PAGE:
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Women from Northern Ireland will be able to get abortions in the Republic

Women from Northern Ireland should be able to access abortion in the Republic from next January.

Ireland’s Health Minister Simon Harris gave further assurances today during a meeting with Amnesty International, Sinn Fein and a number of other pro-choice groups from Northern Ireland.

Mr Harris said it is ‘a matter of great regret’ that women on the whole island of Ireland cannot access healthcare in relation to crisis pregnancy.

BELFAST, NORTHERN IRELAND - JULY 07: Pro choice activists take part in the Rally for Choice demonstration at Belfast City Hall on July 7, 2018 in Belfast, Northern Ireland. Abortion laws in Northern Ireland differ greatly to the rest of the U.K and abortion is only available to women in very specific circumstances. The procurement of so called 'morning after' abortion pills is also illegal under the province's current laws. Pro choice supporters have implored Prime Minister Theresa May to bring Northern Ireland's current abortion laws in line with the rest of the UK as the Stormont power sharing executive has been suspended since the beginning of 2017. (Photo by Charles McQuillan/Getty Images)

Pro choice activists take part in the Rally for Choice demonstration at Belfast City Hall (Picture: Getty)

Mr Harris first made the commitments to Northern Ireland in August, just months after the landslide abortion referendum in the Republic, saying: ‘I intend to ensure women from Northern Ireland can access such services in the Republic, just like they can access other health services here.’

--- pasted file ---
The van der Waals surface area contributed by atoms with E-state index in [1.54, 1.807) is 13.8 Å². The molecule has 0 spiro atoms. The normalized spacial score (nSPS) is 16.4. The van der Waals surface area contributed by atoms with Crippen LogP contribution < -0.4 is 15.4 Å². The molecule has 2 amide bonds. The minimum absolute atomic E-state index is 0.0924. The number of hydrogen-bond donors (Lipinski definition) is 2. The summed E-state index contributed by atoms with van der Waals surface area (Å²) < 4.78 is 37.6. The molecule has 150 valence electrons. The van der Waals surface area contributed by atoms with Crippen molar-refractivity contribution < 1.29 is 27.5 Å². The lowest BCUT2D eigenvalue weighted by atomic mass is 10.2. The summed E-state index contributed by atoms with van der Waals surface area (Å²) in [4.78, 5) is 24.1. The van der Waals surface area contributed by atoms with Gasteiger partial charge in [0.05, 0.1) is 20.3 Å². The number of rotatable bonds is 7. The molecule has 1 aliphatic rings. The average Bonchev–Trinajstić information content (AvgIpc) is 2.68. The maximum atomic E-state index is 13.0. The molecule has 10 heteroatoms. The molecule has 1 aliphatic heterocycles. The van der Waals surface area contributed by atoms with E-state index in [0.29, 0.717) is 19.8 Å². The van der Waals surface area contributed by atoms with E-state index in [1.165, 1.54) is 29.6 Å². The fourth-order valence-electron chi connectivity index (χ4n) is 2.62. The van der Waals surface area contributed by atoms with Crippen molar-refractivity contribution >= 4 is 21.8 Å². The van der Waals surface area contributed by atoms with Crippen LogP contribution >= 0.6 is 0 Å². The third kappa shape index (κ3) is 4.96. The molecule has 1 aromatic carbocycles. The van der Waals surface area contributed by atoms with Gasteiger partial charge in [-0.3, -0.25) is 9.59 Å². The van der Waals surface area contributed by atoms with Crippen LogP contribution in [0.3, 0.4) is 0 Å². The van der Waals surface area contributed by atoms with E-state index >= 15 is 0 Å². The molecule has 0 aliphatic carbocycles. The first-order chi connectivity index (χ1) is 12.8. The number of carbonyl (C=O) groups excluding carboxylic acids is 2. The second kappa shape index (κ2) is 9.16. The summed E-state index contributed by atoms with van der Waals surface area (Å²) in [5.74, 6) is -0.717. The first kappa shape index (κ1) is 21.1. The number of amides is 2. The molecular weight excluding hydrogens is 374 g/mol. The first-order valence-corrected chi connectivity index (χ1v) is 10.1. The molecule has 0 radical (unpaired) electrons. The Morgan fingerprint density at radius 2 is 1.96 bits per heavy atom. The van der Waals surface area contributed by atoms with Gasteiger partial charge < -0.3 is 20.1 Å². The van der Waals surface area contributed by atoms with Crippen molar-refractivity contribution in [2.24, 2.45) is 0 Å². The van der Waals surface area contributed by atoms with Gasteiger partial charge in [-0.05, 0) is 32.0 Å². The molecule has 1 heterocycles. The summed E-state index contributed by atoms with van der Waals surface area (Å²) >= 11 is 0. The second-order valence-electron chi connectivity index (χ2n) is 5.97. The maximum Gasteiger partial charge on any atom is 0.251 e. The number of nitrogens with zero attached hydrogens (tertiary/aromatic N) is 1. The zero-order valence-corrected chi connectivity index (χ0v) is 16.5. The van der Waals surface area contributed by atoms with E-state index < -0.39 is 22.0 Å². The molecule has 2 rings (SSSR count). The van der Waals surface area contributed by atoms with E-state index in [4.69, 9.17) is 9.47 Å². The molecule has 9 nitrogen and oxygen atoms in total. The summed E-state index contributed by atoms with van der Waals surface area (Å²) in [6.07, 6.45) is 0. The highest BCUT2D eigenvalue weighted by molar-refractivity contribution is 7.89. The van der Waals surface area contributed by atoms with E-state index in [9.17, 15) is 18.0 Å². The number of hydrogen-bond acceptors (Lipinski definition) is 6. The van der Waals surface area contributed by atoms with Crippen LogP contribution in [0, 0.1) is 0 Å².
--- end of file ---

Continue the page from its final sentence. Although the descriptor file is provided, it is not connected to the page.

It is hoped the new Irish legislation will come into effect by January, to begin allowing for terminations for women both sides of the border, however women from Northern Ireland will be required to pay.

Grainne Teggart, Amnesty UK’s Northern Ireland campaigns manager, said that women in Northern Ireland should not be forced to travel for reproductive care.

‘We welcome the minister’s commitment to ensure access to abortion services for women from Northern Ireland,” she said.

‘However, it serves to underscore the absurd situation we find ourselves in, where women from Northern Ireland will soon be able to travel by train to have an abortion, but still won’t be able to access safe and legal abortions at home.

‘We call on the Northern Ireland secretary and UK Government to prioritise women’s healthcare, decriminalise abortion and ensure a framework for access is put in place.’

Sinn Fein representative Megan Fearon said: ‘The meeting with the minister for health was very constructive for us and for the campaign groups and service providers.

‘The campaign groups outlined their concerns to minister Harris and the minister reiterated his commitment to ensuring access for all women on the island to abortion care.

‘Sinn Fein will continue to keep this issue to the fore, north and south.’

The Alliance Party’s Paula Bradshaw likewise gave a cautious welcome to the news, adding there was no excuse for not legislating to clarify the law in Northern Ireland.

Abortion is currently illegal in Northern Ireland unless there is a serious risk to a woman’s life or health.

Last year, at least 919 women from Northern Ireland travelled to England and Wales to access abortion services



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